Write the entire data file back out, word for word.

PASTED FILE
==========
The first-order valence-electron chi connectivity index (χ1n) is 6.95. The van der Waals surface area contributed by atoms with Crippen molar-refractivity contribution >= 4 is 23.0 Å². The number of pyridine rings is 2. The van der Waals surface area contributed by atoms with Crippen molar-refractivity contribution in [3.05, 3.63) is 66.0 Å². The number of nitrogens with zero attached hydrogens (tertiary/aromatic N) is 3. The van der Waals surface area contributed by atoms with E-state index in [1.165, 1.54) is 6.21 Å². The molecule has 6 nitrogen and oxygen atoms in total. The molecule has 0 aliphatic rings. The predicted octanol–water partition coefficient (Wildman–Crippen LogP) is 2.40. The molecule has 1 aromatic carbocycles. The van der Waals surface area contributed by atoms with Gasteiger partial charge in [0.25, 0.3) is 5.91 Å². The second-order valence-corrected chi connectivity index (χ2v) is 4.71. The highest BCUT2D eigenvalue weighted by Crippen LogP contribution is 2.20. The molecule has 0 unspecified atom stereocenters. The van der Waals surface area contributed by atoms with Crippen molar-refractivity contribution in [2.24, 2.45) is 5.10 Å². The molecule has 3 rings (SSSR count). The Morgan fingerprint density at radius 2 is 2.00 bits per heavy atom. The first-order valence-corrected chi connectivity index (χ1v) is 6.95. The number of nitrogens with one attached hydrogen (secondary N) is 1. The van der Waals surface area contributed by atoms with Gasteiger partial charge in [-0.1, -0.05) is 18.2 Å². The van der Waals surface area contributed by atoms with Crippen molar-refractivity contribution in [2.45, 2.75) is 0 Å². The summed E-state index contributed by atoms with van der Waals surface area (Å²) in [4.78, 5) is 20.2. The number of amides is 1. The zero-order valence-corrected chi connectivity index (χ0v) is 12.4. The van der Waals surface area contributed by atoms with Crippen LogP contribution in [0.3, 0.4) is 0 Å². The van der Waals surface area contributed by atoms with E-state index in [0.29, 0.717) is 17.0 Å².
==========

The first-order valence-electron chi connectivity index (χ1n) is 6.95. The van der Waals surface area contributed by atoms with Crippen molar-refractivity contribution >= 4 is 23.0 Å². The number of pyridine rings is 2. The van der Waals surface area contributed by atoms with Crippen molar-refractivity contribution in [3.05, 3.63) is 66.0 Å². The number of nitrogens with zero attached hydrogens (tertiary/aromatic N) is 3. The van der Waals surface area contributed by atoms with E-state index in [1.165, 1.54) is 6.21 Å². The molecule has 6 nitrogen and oxygen atoms in total. The molecule has 0 aliphatic rings. The predicted octanol–water partition coefficient (Wildman–Crippen LogP) is 2.40. The molecule has 1 aromatic carbocycles. The van der Waals surface area contributed by atoms with Gasteiger partial charge in [0.25, 0.3) is 5.91 Å². The second-order valence-corrected chi connectivity index (χ2v) is 4.71. The highest BCUT2D eigenvalue weighted by Crippen LogP contribution is 2.20. The molecule has 0 unspecified atom stereocenters. The van der Waals surface area contributed by atoms with Crippen molar-refractivity contribution in [2.24, 2.45) is 5.10 Å². The molecule has 3 rings (SSSR count). The Morgan fingerprint density at radius 2 is 2.00 bits per heavy atom. The first-order valence-corrected chi connectivity index (χ1v) is 6.95. The number of nitrogens with one attached hydrogen (secondary N) is 1. The van der Waals surface area contributed by atoms with Gasteiger partial charge in [-0.1, -0.05) is 18.2 Å². The van der Waals surface area contributed by atoms with Crippen molar-refractivity contribution in [2.45, 2.75) is 0 Å². The summed E-state index contributed by atoms with van der Waals surface area (Å²) in [4.78, 5) is 20.2. The number of amides is 1. The zero-order valence-corrected chi connectivity index (χ0v) is 12.4. The van der Waals surface area contributed by atoms with Crippen LogP contribution in [0.3, 0.4) is 0 Å². The van der Waals surface area contributed by atoms with E-state index in [0.29, 0.717) is 17.0 Å².